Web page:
SRU’s Humanities Ladder Program records first-year successes
(From left) A student from Aliquippa High School works with Tim Oldakowski,
SRU associate professor of English, as part of the Humanities Ladder program.
March 1, 2016
SLIPPERY ROCK, Pa. - Slippery Rock University's Humanities Ladder Program, implemented in fall 2015 to introduce students at Aliquippa High School to topics not normally covered at the high school level, has recorded several first year successes. According to the program administrator, "the impact was immediate."
As a result of these successes, Aaron Cowan, associate professor of history, said the Stone House Center for Public Humanities, which operates the program, is applying for a National Endowment for the Humanities Grant in order to expand the program to Union High School in New Castle next fall. Local funding support from foundations and donors is being pursued as well.
SRU launched the Humanities Ladder Program with 25 sophomores at Aliquippa High School in fall 2015. During the 10-week program, which is taught by SRU faculty, students studied the arts and the philosopher Plato's "Allegory of the Cave." Currently, students are being introduced to university-level topics in art history, gender studies and anthropology.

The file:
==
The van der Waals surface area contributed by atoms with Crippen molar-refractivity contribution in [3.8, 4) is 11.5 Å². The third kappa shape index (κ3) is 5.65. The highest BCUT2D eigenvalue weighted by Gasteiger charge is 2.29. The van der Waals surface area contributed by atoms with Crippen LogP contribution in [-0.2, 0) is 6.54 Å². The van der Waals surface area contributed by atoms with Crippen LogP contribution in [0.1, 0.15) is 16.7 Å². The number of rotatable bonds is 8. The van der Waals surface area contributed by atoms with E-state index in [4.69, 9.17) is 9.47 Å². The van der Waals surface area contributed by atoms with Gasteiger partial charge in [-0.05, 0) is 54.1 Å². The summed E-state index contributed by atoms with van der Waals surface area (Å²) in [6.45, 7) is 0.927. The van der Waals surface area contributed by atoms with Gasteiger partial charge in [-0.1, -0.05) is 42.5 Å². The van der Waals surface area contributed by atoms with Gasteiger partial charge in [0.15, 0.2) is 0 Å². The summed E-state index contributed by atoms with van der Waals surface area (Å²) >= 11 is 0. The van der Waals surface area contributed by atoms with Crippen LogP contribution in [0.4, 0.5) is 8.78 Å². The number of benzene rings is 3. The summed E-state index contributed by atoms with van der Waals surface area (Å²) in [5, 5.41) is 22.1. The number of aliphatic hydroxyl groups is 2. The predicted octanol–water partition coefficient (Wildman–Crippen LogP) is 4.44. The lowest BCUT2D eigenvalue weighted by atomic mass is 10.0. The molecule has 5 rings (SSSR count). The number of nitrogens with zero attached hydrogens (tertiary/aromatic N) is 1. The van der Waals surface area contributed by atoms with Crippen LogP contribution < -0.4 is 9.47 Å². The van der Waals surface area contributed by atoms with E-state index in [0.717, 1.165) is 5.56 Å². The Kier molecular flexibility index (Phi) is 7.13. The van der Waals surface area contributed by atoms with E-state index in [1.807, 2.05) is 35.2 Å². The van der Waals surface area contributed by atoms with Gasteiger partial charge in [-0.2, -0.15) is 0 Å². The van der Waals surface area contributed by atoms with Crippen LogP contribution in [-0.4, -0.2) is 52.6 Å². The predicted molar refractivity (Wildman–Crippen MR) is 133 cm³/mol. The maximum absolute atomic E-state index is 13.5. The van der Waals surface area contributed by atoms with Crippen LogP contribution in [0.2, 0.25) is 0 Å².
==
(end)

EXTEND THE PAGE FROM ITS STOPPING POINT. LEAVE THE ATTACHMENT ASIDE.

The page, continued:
"Through solid outcome measurements, the Humanities Ladder Program is seeing results in the students' motivation to attend college, ability to express their thoughts in writing and confidence in their ability to undertake college-level work," Cowan said.
Common core standards were reinforced through active engagement with the humanities, he said.
"Students dissected layers of meaning and discovered challenging ideas. They wrestled with the humanities connecting to their lives through Socratic dialogues and debates. Students broadened their abilities, utilizing new concepts and vocabulary," Cowan said.
Activities of this nature develop college-level skills such as independent reasoning and effective communication, he said.
"Interaction with college professors demystifies the college experience and students increasingly believe that attending college and succeeding there is possible," Cowan said. "These students will continue to grow and challenge themselves as the program stays with them through graduation."
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